Demography has for long been preoccupied with developments in fertility and mortality and its effects on population size and structure. Demography was more focused on a closed so-ciety and in the grand scheme of mathematical demography migration seemed to be a vari-ation on a theme. Or as demographer Dudley Kirk once characterized in 1960 the status of (internal) migration research: migration is “the stepchild of demography”. But how have mi-gration researchers fared in the recent past? Is migration research a booming industry or does it still take a backseat in demography? To seek an answer to these questions one can consult the Web of Science to track development of research over time. The figure below presents the number of scientific articles over the period 1956-2017 of which the title contained phras-es concerning migration and/or integration/ assimilation. As migration is a topic studied in various social sciences, I have searched for arti-cles within the discipline of demography as well as in the contiguous social sciences that have shown an interest in migration: history, eco-nomics, sociology and geography.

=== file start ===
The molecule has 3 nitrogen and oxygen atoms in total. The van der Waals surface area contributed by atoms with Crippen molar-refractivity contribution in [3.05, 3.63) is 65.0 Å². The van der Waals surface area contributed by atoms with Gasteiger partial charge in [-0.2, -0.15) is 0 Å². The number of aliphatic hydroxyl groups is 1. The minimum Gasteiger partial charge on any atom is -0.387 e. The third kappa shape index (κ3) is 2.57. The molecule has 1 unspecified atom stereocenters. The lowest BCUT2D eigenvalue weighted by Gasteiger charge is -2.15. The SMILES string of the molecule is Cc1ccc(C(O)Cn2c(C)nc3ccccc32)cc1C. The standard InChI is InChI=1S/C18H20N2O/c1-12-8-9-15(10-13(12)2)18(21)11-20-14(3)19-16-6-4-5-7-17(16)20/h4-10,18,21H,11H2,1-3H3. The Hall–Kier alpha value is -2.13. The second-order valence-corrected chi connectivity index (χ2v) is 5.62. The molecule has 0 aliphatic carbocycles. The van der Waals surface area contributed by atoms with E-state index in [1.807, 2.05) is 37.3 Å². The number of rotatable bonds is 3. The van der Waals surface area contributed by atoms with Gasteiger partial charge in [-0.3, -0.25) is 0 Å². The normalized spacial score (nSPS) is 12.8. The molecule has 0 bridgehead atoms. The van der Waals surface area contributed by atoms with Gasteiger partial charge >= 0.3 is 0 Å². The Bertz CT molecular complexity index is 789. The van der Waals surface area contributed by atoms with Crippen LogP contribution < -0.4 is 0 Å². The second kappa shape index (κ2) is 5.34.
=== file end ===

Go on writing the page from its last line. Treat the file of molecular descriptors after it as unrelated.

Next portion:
The number of articles on migration has ex-ploded over time: in the 1950s and early 1960s, the annual number of migration and integra-tion articles in demography journals varied between zero and nine, but the last couple of years approximately 330 articles appear

year-ly. As a percentage of all demography articles, migration had a share of five to ten percent and now it is approaching 25 percent. Taking a broader view of the stage for migration ideas and counting the number of articles appear-ing in the social sciences one can also see a strong increase starting around 2004. In 2017, 1,135 migration articles appeared in the social sciences. The corresponding share of migra-tion articles (not show in the figure) rose from one percent to around two percent today. An important determinant of this large increase is of course the strong growth in the num-ber of journal outlets over time. The addition of specialized and relatively young journals in the Web of Science like Journal of Ethnic and Migration Studies (established 1998) and Population, Space and Place (established in 1999) are in large part responsible for the growth spurt within demography in this centu-ry. Overall, with such a production of articles and such a large share within demography one can no longer make the claim that migration is the stepchild of demography.